Far Cry 4 Review – A Glimpse into Nirvana
It was late in the year of 2012 when Ubisoft unleashed Far Cry 3 upon the world and changed its flawed but ambitious game series into a heavy hitter franchise that became synonymous with the concept of open-world first person shooter.
Now, barely two years past its release, Ubisoft Montreal brings forth another entry to its franchise with the aptly named title; Far Cry 4.
Does the new game offer enough changes to warrant a sequel or is it just retreading old ground?
In Far Cry 4’s case, it is a mixture of both.
Every game in the Far Cry franchise puts the players in the boots of a foreigner who finds himself in a strange, war torn land and Far Cry 4 is no different.
Far Cry 4’s narrative follows Ajay Ghale, an American raised expatriate who ventures into Himalayan lands to scatter his mother’s ashes.
Once there, he discovers his link with the land of Kyrat and becomes caught in a civil war between the rebellious Golden Path and the royal army of the self-appointed king; Pagan Min.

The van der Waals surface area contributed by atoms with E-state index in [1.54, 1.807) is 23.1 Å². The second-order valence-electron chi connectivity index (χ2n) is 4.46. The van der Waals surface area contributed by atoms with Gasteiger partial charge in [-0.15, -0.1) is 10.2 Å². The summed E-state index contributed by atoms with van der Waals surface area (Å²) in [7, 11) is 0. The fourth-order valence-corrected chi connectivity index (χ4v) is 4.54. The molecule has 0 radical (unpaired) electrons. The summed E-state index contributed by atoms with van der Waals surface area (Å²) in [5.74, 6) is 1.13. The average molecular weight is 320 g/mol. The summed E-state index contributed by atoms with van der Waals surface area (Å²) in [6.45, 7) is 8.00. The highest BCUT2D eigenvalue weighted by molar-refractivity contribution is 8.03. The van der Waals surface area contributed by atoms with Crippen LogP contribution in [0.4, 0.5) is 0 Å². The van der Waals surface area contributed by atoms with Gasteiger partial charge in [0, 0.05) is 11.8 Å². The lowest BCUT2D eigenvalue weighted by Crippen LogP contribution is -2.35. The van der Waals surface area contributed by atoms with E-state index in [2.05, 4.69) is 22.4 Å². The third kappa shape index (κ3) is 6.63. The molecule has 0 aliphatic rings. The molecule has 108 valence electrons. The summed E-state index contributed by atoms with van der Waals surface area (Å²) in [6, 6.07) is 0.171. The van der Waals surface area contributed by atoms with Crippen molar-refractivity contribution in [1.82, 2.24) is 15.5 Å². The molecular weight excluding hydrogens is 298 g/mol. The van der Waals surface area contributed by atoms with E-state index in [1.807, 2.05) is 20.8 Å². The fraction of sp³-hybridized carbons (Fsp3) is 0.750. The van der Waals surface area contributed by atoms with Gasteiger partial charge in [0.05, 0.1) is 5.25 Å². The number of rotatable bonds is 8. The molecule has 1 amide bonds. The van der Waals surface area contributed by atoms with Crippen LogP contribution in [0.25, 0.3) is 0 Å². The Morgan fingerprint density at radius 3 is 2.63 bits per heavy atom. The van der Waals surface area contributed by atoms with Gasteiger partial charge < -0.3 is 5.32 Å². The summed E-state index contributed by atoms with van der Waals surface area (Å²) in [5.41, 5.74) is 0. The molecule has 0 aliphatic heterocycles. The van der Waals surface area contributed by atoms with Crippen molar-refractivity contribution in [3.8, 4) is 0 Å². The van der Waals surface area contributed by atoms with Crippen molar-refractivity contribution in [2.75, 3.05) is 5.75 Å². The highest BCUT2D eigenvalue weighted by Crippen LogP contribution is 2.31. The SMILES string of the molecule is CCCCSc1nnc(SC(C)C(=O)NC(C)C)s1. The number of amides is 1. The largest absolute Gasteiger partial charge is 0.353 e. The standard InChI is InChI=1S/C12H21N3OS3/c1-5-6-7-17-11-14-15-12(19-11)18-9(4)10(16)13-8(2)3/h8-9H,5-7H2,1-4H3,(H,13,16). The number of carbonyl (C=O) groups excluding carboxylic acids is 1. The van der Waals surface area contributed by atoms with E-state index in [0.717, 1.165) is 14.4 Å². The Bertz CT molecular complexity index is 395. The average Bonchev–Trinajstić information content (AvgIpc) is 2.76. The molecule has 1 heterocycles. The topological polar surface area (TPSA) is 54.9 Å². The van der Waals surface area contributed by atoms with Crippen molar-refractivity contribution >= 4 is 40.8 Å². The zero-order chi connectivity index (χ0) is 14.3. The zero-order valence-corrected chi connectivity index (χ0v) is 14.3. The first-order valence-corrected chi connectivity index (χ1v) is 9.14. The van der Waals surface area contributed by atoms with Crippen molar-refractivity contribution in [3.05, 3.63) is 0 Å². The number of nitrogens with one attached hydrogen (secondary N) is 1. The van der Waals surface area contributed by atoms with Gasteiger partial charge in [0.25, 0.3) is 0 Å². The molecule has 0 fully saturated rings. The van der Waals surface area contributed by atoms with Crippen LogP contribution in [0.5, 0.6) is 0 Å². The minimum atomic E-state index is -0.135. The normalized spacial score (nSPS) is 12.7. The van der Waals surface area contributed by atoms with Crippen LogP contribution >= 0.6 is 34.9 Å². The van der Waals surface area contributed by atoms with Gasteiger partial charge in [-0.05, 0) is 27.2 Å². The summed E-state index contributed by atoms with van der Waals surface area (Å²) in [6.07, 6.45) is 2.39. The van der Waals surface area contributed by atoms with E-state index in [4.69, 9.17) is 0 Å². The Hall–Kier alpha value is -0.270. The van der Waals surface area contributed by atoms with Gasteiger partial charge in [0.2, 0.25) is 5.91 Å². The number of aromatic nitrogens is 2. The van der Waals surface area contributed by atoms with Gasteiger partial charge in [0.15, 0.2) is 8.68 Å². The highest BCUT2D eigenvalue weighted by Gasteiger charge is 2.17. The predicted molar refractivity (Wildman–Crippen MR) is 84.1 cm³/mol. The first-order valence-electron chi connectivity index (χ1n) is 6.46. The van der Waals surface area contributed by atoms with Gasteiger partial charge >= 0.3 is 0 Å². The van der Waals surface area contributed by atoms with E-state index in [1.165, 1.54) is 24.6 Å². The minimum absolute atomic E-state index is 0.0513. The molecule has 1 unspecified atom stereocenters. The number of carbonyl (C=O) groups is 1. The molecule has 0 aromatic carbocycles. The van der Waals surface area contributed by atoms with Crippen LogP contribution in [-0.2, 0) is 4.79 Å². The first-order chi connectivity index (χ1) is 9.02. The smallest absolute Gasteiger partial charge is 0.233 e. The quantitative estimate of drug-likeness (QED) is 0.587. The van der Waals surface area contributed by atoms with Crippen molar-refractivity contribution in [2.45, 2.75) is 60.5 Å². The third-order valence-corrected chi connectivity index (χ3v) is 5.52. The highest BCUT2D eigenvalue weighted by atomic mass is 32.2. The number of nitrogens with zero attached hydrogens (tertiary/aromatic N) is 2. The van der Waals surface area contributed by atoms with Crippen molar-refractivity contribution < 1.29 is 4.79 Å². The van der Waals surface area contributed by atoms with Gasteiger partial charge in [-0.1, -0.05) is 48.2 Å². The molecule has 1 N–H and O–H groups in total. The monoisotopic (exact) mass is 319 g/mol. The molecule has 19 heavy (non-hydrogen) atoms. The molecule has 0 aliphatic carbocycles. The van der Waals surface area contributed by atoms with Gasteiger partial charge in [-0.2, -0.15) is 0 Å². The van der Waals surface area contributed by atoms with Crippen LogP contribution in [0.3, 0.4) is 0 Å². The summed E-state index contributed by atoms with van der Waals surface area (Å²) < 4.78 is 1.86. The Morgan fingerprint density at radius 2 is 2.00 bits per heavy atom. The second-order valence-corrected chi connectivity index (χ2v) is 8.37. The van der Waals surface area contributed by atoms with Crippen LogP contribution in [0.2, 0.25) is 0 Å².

Told through story missions and interactions with side characters and NPCs, Ajay’s story progression mirrors the formula present in the previous iteration of Far Cry.
Where the game differs from Far Cry 3’s narrative formula is in players’ ability to decide the direction of the Golden Path rebel group.
As the story progresses Ajay comes across multiple forks in the road where he is able to side with Sabal or Amita, who represent differing ideologies of the Golden Path leaders, each with its merits and demerits making the process less black and white.
While Far Cry 4 has its share of eccentric personalities, most characters are more grounded than what was present in Far Cry 3, this includes the main protagonist as Ajay is far mellower and less talkative than Jason Brody was in the previous game.
Though some might prefer wackier interactions in their sandbox FPS experience, the change in approach seems to be for the better as a quitter protagonist and interesting yet saner NPC interactions make the experience that much more believable and hence a more immersive experience.
Far Cry 4 also has better narrative pacing than Far Cry 3.
Unlike the previous game where, in contradiction with its gameplay style, the story almost always had a sense of urgency between one mission to the next, Far Cry 4’s mission’s plot compliments the exploratory nature of the environment and gameplay that is the staple of the franchise.